Is Orange Wine The Perfect Fall Drink For Rosé Super Fans?

Photo: Courtesy of Winc.
When it comes to wine, we used to think of it in two categories: white and red. Then we became smitten with rosé, and eventually an entire rainbow of wine colors out there. One color in the rainbow may be the perfect bottle for your fall drinking: orange. For more on orange wine and why you should check it out, we talked to Katie Owen, wine director at Winc, a direct-to-consumer wine club that sells their own version of the apricot-hued drink.
So what exactly is orange wine? Owen says it's "kind of like the opposite of rosé." But rosé fanatics shouldn't fret — it's the opposite of rosé via the production process, not taste. Technically, rosé is made from red grapes treated like white grapes, and orange wine is made from white grapes treated like red grapes. Red wine gets its color from skin contact from the red grapes. White wine comes from white grapes, but, typically, there is no skin contact. That is unless you want orange wine.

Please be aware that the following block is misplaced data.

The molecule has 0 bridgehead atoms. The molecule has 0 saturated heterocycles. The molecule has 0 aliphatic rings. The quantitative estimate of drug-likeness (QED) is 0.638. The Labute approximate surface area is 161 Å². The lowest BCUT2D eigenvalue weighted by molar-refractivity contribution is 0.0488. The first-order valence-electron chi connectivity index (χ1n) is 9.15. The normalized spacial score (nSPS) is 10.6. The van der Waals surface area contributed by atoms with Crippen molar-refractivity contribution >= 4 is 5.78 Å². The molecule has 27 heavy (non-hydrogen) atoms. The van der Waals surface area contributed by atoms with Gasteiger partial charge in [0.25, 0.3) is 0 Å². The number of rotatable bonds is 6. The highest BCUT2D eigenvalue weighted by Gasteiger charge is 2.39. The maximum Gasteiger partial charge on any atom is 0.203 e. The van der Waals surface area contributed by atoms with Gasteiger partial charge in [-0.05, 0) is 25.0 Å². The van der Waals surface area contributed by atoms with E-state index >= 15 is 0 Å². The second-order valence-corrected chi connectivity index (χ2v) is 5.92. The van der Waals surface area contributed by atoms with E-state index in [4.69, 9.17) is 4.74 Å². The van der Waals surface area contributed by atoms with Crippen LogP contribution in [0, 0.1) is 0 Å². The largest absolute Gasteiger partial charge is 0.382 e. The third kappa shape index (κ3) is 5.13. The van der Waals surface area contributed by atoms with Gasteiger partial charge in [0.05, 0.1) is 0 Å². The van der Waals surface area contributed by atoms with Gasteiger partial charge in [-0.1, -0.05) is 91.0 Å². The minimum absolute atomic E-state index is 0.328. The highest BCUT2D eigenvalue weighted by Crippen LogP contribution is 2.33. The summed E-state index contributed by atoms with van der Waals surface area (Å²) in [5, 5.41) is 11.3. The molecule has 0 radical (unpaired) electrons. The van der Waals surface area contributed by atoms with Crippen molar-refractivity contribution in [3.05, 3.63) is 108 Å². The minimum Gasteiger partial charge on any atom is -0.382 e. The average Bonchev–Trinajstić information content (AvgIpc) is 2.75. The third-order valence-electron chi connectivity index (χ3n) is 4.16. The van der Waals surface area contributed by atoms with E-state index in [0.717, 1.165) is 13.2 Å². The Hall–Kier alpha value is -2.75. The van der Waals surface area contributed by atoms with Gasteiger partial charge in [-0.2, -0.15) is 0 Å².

Also called "skin-contact whites," orange wines ferment with the skin of the white grapes, giving it a different taste as well as a slightly deeper hue. In terms of the palate, that means that the white wine becomes a lot more like a red, with more body and structure, which is a fancy way of saying it has more tannins and acids. That's because tannins, which often give red wines a fuller mouth feel, are found in the skin of the grape. Owen tells Refinery29, "It wouldn't be far fetched to say that you could blind taste one of these skin contact whites and mistake it for a light red."
As far as pairings, because it is a bolder white, Owen recommends treating it similar to a red and serving it with everything from poultry to duck and lamb. "Personally, I love to drink orange wine with cured meats and stronger cheeses like aged gouda, sharp cheddar, or Camembert," Owen recommends in our interview. In other words, it's the perfect way to drink a chilled wine with some of our favorite fall comfort foods. We never thought we'd be so glad to find the "opposite of rosé" in a drink.

More from Food & Drinks

R29 Original Series